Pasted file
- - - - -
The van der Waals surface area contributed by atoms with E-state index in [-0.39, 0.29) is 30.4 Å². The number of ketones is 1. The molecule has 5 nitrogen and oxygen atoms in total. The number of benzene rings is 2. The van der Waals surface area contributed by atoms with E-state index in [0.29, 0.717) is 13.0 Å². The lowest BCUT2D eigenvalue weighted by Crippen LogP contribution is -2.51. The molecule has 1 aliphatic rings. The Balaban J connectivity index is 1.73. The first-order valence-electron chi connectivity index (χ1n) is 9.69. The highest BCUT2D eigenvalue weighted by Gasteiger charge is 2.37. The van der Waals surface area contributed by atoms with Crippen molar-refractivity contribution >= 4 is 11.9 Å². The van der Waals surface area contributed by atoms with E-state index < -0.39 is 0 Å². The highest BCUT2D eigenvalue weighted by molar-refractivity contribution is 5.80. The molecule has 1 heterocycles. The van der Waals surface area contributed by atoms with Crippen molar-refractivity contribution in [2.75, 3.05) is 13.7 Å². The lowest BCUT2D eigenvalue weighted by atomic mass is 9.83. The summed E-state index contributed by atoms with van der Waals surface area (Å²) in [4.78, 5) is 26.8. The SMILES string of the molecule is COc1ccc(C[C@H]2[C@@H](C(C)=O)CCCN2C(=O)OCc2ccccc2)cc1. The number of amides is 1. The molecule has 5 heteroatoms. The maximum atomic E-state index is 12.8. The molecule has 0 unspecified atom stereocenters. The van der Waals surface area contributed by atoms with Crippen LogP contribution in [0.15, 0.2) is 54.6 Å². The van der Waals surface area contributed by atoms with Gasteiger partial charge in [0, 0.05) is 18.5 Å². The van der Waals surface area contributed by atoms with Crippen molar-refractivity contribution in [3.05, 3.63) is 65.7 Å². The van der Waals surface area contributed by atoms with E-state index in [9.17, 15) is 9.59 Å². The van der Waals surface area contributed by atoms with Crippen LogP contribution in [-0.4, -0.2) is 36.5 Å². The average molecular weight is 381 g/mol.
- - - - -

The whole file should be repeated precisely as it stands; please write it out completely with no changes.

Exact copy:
The van der Waals surface area contributed by atoms with E-state index in [-0.39, 0.29) is 30.4 Å². The number of ketones is 1. The molecule has 5 nitrogen and oxygen atoms in total. The number of benzene rings is 2. The van der Waals surface area contributed by atoms with E-state index in [0.29, 0.717) is 13.0 Å². The lowest BCUT2D eigenvalue weighted by Crippen LogP contribution is -2.51. The molecule has 1 aliphatic rings. The Balaban J connectivity index is 1.73. The first-order valence-electron chi connectivity index (χ1n) is 9.69. The highest BCUT2D eigenvalue weighted by Gasteiger charge is 2.37. The van der Waals surface area contributed by atoms with Crippen molar-refractivity contribution >= 4 is 11.9 Å². The van der Waals surface area contributed by atoms with E-state index < -0.39 is 0 Å². The highest BCUT2D eigenvalue weighted by molar-refractivity contribution is 5.80. The molecule has 1 heterocycles. The van der Waals surface area contributed by atoms with Crippen molar-refractivity contribution in [2.75, 3.05) is 13.7 Å². The lowest BCUT2D eigenvalue weighted by atomic mass is 9.83. The summed E-state index contributed by atoms with van der Waals surface area (Å²) in [4.78, 5) is 26.8. The SMILES string of the molecule is COc1ccc(C[C@H]2[C@@H](C(C)=O)CCCN2C(=O)OCc2ccccc2)cc1. The number of amides is 1. The molecule has 5 heteroatoms. The maximum atomic E-state index is 12.8. The molecule has 0 unspecified atom stereocenters. The van der Waals surface area contributed by atoms with Crippen LogP contribution in [0.15, 0.2) is 54.6 Å². The van der Waals surface area contributed by atoms with Gasteiger partial charge in [0, 0.05) is 18.5 Å². The van der Waals surface area contributed by atoms with Crippen molar-refractivity contribution in [3.05, 3.63) is 65.7 Å². The van der Waals surface area contributed by atoms with E-state index in [9.17, 15) is 9.59 Å². The van der Waals surface area contributed by atoms with Crippen LogP contribution in [-0.4, -0.2) is 36.5 Å². The average molecular weight is 381 g/mol.